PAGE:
People who consistently smoked an average of less than one cigarette per day over their lifetime had a 64 percent higher risk of earlier death than people who never smoked.
Nearly half of women who stop smoking during pregnancy go back to smoking soon after baby is born
A major new review published today by the scientific journal Addiction reveals that in studies testing the effectiveness of stop-smoking support for pregnant women, nearly half (43 percent) of the women who managed to stay off cigarettes during the pregnancy went back to smoking within six months of the birth.
If you want to quit smoking, do it now
Smokers who try to cut down the amount they smoke before stopping are less likely to quit than those who choose to quit all in one go, Oxford University researchers have found.
Cochrane news: Have national smoking bans worked in reducing harms in passive smoking?
The most robust evidence yet, published today in the Cochrane Library, suggests that national smoking legislation does reduce the harms of passive smoking, and particularly risks from heart disease.
Advocating for raising the smoking age to 21
Henry Ford Hospital pulmonologist Daniel Ouellette, M.D., who during his 31-year career in medicine has seen the harmful effects of smoking on his patients, advocates for raising the smoking age to 21.
Stress main cause of smoking after childbirth
Mothers who quit smoking in pregnancy are more likely to light up again after their baby is born if they feel stressed.
As smoking declines, more are likely to quit
Smokeless tobacco and, more recently, e-cigarettes have been promoted as a harm reduction strategy for smokers who are 'unable or unwilling to quit.' The strategy, embraced by both industry and some public health advocates, is based on the assumption that as smoking declines overall, only those who cannot quit will remain.
Smoking around your toddler could be just as bad as smoking while pregnant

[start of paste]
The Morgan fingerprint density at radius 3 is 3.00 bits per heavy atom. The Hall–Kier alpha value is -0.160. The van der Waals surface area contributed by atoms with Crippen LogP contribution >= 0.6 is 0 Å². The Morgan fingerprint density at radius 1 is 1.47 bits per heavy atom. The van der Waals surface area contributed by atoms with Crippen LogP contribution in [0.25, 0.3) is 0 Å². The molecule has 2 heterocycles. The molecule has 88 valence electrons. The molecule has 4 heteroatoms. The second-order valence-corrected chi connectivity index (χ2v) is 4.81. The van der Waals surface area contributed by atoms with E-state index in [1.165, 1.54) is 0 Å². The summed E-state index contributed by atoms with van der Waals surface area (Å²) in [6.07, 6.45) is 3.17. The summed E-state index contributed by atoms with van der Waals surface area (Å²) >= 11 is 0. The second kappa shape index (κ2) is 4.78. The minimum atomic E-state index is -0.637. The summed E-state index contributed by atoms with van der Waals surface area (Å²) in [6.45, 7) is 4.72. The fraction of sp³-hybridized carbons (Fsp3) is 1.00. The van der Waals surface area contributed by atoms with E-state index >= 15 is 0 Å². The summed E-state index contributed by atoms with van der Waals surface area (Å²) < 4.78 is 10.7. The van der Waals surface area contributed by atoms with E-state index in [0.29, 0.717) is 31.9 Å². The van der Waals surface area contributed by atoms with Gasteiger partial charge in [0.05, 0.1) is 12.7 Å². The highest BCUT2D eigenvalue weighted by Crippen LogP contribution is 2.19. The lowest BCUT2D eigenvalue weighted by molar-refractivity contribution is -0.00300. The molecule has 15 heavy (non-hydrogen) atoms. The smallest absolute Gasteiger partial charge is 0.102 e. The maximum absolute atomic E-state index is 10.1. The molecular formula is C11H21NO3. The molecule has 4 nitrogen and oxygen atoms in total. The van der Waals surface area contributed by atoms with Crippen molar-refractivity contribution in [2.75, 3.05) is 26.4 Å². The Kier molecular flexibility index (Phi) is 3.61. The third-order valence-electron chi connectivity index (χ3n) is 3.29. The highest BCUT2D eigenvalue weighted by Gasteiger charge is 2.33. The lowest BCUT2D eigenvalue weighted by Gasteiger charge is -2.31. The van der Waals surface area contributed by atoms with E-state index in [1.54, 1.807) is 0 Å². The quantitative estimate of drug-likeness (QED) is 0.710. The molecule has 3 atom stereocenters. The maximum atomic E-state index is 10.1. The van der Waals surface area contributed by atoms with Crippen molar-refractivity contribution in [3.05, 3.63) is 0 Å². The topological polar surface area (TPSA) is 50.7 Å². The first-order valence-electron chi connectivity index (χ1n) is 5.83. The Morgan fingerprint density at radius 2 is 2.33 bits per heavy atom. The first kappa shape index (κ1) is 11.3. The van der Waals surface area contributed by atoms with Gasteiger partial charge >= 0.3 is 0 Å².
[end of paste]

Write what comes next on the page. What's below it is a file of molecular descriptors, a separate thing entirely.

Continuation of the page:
Children whose parents smoked when they were toddlers are likely to have a wider waist and a higher BMI by time they reach ten years of age, reveal researchers at the University of Montreal and its affiliated CHU Sainte Justine Research Centre.
Smoking and angioplasty: Not a good combination
Quitting smoking when you have angioplasty is associated with better quality of life and less chest pain.

Related Smoking Reading:

Best Science Podcasts 2019

We have hand picked the best science podcasts for 2019. Sit back and enjoy new science podcasts updated daily from your favorite science news services and scientists.
Now Playing: TED Radio Hour

Jumpstarting Creativity
Our greatest breakthroughs and triumphs have one thing in common: creativity. But how do you ignite it? And how do you rekindle it? This hour, TED speakers explore ideas on jumpstarting creativity. Guests include economist Tim Harford, producer Helen Marriage, artificial intelligence researcher Steve Engels, and behavioral scientist Marily Oppezzo.
Now Playing: Science for the People

#524 The Human Network
What does a network of humans look like and how does it work? How does information spread? How do decisions and opinions spread? What gets distorted as it moves through the network and why? This week we dig into the ins and outs of human networks with Matthew Jackson, Professor of Economics at Stanford University and author of the book "The Human Network: How Your Social Position Determines Your Power, Beliefs, and Behaviours".